Harlequins lineout coach Jerry Flannery believes that reaching the Heineken Champions Cup knockout stage is “the challenge” for the English champions following the pool draw for next season’s competition on Wednesday.
The Gallagher Premiership winners face Castres Olympique and Cardiff Rugby in Pool B, two sides who have caused Quins problems in Europe in the past.
Castres handed Harlequins their biggest ever Heineken Champions Cup defeat back in the 2004/05 season, when they ran in 58 points, while Cardiff won both pool stage fixtures between the sides in the 2009/10 campaign.
But having lost to two-time European champions Munster Rugby and 2020 finalists Racing 92 in the pool stage last term, Flannery reckons that Harlequins face a slightly less intimidating task to reach the knockout stage this season.
“I think we’re in a better position this year off the back of how we finished last season,” the former Munster and Connacht Rugby hooker stated. “Comparatively, without disrespect to Cardiff or to Castres, it’s not the same.
“Last year we fell very short; we got shown up. We had a pretty competitive performance against Munster, but then obviously COVID came in.
“We got punted at home against Racing, which was really embarrassing, so we know if we have off days or if we’re not at the races, we could get embarrassed.”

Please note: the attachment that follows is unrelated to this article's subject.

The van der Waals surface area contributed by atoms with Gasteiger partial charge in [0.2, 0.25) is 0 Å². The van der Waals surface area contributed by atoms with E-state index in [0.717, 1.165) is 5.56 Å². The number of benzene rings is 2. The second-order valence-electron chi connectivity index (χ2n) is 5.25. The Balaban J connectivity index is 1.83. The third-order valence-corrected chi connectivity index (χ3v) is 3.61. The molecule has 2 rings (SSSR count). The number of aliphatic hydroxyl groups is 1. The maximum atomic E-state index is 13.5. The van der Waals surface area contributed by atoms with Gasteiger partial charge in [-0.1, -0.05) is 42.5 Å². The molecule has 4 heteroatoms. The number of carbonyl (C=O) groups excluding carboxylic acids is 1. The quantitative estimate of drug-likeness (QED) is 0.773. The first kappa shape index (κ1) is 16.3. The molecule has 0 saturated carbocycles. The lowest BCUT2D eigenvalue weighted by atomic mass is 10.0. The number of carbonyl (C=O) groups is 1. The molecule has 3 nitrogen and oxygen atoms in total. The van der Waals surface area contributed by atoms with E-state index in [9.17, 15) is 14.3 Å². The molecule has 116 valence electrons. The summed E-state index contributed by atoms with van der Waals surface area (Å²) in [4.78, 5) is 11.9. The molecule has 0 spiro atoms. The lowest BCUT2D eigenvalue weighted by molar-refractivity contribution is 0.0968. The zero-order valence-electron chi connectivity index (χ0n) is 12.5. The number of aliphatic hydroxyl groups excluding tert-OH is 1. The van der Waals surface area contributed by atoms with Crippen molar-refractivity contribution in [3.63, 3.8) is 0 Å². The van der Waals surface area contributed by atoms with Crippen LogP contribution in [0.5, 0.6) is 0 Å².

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Flannery has yet to study Harlequins’ Pool B opponents in detail but recalled some difficult European games Munster endured against Castres while he was part of their coaching staff.
“I haven’t watched a massive amount [of them],” he said. “When I was coaching at Munster, we would have played against Cardiff quite a bit.
“Castres I’m aware of because they were drawn against Munster twice in the Champions Cup in a couple of seasons. They were particularly good the year after they won the French championship.
“They were very much a kicking-focused team and they were very attritional. They beat us. We went over to Castres and it was very difficult to try and get a result there.”
Flannery revealed that Quins will draw on Billy Millard’s inside knowledge of Cardiff, with the club’s general manager having spent a spell in the same role at the United Rugby Championship side.
“They’re going to be tough games for us,” he commented. “I suppose we’re fortunate that Billy Millard will have some insight into Cardiff from his time there.
“They’ll have obviously moved on a lot, but how they do things around the club will still be, I’d imagine, quite similar.”
Former Ireland international Flannery went on to outline Harlequins’ aspirations of reaching the Heineken Champions Cup knockout stages, with the club having failed to reach the second phase of the competition since the 2012/13 season.
“They’ll be tough games for us, but that’s the challenge,” he continued. “Trying to manage your players through the season and then trying to get through Champions Cup games and getting to knockout rugby is going to be the challenge for us now.
“It’s hard for me to say without sitting with the other coaches to start with. I think progress for us is getting into knockout rugby.”